Rebuffed in its effort to maintain second-division sanctioning while trying to ensure it could field the required number of teams next year, the North American Soccer League on Tuesday afternoon announced the filing of a federal antitrust suit against the U.S. Soccer Federation that “seeks injunctive relief against the USSF’s conduct regarding its divisional designations.”
The conciliatory, cooperative tone that surrounded the January awarding of provisional D2 sanctioning to both the NASL and competing USL has vanished. The NASL and the Federation, which the former believes “sought to limit competition from the NASL to MLS and USL,” now officially are at odds.
“The USSF left the NASL no choice except to file this lawsuit,” NASL chairman and New York Cosmos owner Rocco Commisso said. “The NASL has taken this step to protect not just the league, but also the game, fans, and everyone with a stake in the future success of professional soccer leagues based in this country.”
Standards implemented by the USSF in 2014 required the NASL to field at least 12 clubs across three time zones in order to maintain its D2 sanction. There are only eight this year, but the NASL was handed a lifeline last winter after losing one team to MLS and two to the USL. Two expansion teams were recruited in California and other discussions were ongoing. But U.S. Soccer’s board believed there hadn’t been sufficient progress established by its mid-August deadline to extend that sanctioning to 2018.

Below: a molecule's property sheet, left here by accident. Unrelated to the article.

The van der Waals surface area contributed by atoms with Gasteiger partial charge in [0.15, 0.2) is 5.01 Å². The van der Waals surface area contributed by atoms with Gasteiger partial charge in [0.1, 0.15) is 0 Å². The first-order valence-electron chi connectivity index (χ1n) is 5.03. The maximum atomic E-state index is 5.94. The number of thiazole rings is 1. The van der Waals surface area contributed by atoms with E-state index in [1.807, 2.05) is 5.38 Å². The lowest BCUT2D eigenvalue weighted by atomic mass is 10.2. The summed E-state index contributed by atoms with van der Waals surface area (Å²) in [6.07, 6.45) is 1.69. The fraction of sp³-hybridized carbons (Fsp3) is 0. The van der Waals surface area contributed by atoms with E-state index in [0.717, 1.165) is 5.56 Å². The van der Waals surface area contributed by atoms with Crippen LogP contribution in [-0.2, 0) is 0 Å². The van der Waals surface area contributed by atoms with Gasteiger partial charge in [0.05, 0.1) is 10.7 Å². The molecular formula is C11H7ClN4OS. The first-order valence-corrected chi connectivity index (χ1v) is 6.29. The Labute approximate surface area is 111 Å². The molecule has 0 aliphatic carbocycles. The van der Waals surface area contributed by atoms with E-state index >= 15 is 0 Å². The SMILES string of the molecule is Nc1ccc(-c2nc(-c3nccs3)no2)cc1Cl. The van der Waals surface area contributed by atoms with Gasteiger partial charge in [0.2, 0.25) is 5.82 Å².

NASL owners met in New York on Friday to talk strategy. There were several options on the table. There were discussions about figuring out a way to get to 12 teams next year and convince the USSF to reconsider. There technically was the possibility that it could operate as an unsanctioned, renegade competition. It could disband, especially if clubs like North Carolina FC, Indy Eleven or FC Edmonton chose to depart. Or, it could fight. It has chosen the latter.
If the NASL is granted the injunction, it theoretically would maintain its D2 status next year. And that might provide an opening to fight against the standards themselves—which govern stadium and market size, owner investment and net worth, facilities and other criteria—along with alleged conspiracy among U.S. Soccer, MLS and the USL, which affiliates to the higher league.
The USL was given 30 days to submit a plan to meet those standards not achieved by certain clubs (such as stadium or field size), but it’s expected the federation will grant D2 status for 2018. The USL also plans to launch a D3 league in 2019.
In its Tuesday statement, the NASL claimed the federation “has violated federal antitrust laws through its anticompetitive ‘Division’ structure that divides men's professional soccer for U.S.-based leagues based on arbitrary criteria that the USSF has manipulated to favor Major League Soccer (MLS), which is the commercial business partner of the USSF.”
The NASL also said U.S. Soccer “now seeks to destroy the NASL by arbitrarily revoking the NASL's 'Division II' status for the upcoming 2018 season.”
Last month, Miami FC owner Riccardo Silva–who along with Commisso represents the ambitious, true-believer wing of the NASL–filed a claim with the Court of Arbitration for Sport in Switzerland asking for the implementation of a promotion and relegation system in the USA. FIFA recognizes CAS rulings but previously has disciplined national federations involved in civil court proceedings. It's unclear whether that precedent might impact the USSF.